UPDATE 1-Fed uncertainty fuels cautious dollar trades

    * Caution ahead of Fed's statement on Wednesday
    * Traders watching for clues on timing of Fed tapering
    * Bitcoin reclaims $40,000 level

 (Adds comments, data, updates prices)
    By Julien Ponthus
    LONDON, June 15 (Reuters) - The dollar stabilised near
multi-week highs on Tuesday as traders turned cautious ahead of
the Federal Reserve's two-day policy meeting which could provide
hints of any plans to start tapering its bond purchases.
    So far Fed officials, led by Chair Jerome Powell, have
stressed that rising inflationary pressures are transitory and
ultra-easy monetary settings will stay in place for some time to
come but recent economic data has raised concerns that price
pressure could force an earlier stimulus withdrawal.
    "That is exactly what makes tomorrow’s Fed meeting so
interesting: market participants simply cannot be certain which
aspect will weigh more heavily on the Fed’s mind", Commerzbank
analyst Esther Reichelt wrote in a note to her clients.
    Nearly 60% of economists in a Reuters poll expect a tapering
announcement in the next quarter.
    Investors are hoping that U.S. retail sales and a
manufacturing survey later on Tuesday will give clues as to what
to expect from the Fed's statement and news conference on
    In the meantime though, prudence is palpable across trading
    "No USD trader will want to take too clear a position ahead
of Wednesday’s meeting as uncertainties are simply too high",
Reichelt said. 
    The dollar index edged lower in the Asian session and at
0716 GMT, was down 0.1% at 90.40, hovering near
multi-week highs. 
    Yields on benchmark 10-year U.S. Treasuries were
at 1.48%, well below the 1.60% level they were trading at toward
the beginning of June. 
    The euro rose 0.15% to $1.2126, just above a
one-month low of $1.2093 it hit last week while the yen
 hit a seven-session low of 110.02 per dollar.     
    The Australian dollar slipped to $0.7705 after
minutes from the Reserve Bank of Australia's last meeting showed
the bank was prepared to keep buying bonds even though the
economy has recovered its pre-pandemic output. 
    The impact of Britain and Australia announcing a trade deal
was still unclear but is expected to benefit Australian farmers.
    Sterling was little changed against the dollar at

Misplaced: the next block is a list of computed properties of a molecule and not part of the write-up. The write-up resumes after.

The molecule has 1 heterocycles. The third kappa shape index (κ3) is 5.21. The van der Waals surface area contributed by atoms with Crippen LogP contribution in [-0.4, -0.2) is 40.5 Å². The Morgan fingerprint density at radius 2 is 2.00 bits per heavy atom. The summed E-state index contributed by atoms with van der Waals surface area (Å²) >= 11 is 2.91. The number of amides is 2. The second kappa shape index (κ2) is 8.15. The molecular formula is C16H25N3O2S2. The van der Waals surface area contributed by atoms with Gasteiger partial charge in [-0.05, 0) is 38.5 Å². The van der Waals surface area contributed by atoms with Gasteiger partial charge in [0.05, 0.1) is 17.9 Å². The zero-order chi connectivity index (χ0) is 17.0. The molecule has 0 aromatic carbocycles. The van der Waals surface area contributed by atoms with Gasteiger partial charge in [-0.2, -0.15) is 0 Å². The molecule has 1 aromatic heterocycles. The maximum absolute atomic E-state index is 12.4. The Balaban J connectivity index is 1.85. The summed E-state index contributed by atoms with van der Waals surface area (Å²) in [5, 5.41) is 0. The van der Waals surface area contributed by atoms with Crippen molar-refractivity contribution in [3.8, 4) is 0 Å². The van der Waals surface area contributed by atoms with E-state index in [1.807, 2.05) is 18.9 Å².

In cryptocurrencies, bitcoin was able to steady
above $40,000 on Tuesday and is approaching its 200-day moving
average - finding support from the promise of fresh investment
from major backer MicroStrategy and from Elon Musk.
    Tesla boss Musk on Sunday flagged that the carmaker
could resume transactions using the token if miners can use
cleaner energy to process them.
    Ether also got a small lift from its bigger
rival, and broke above its 20-day moving average to $2,612.
    Currency bid prices at 733 GMT
 Description      RIC         Last           U.S. Close  Pct Change     YTD Pct     High Bid    Low Bid
                                              Previous                   Change                 
 Euro/Dollar                  $1.2142        $1.2121     +0.17%         -0.63%      +1.2145     +1.2114
 Dollar/Yen                   110.0100       110.0650    -0.04%         +6.52%      +110.1450   +110.0200
 Euro/Yen         <EURJPY=EB  133.56         133.39      +0.13%         +5.23%      +133.6300   +133.3600
 Dollar/Swiss                 0.8972         0.8995      -0.24%         +1.42%      +0.9001     +0.8972
 Sterling/Dollar              1.4110         1.4105      +0.02%         +3.26%      +1.4128     +1.4100
 Dollar/Canadian              1.2136         1.2149      -0.12%         -4.71%      +1.2150     +1.2130
 Aussie/Dollar                0.7704         0.7712      -0.10%         +0.15%      +0.7716     +0.7696
 NZ                           0.7150         0.7144      +0.10%         -0.42%      +0.7160     +0.7132
 Dollar/Dollar All spots
Tokyo spots
Europe spots 
Tokyo Forex market info from BOJ

 (Reporting by Julien Ponthus in London, Kevin Buckland in Tokyo
and Tom Westbrook in Singapore; Editing by Kim Coghill and
Emelia Sithole-Matarise)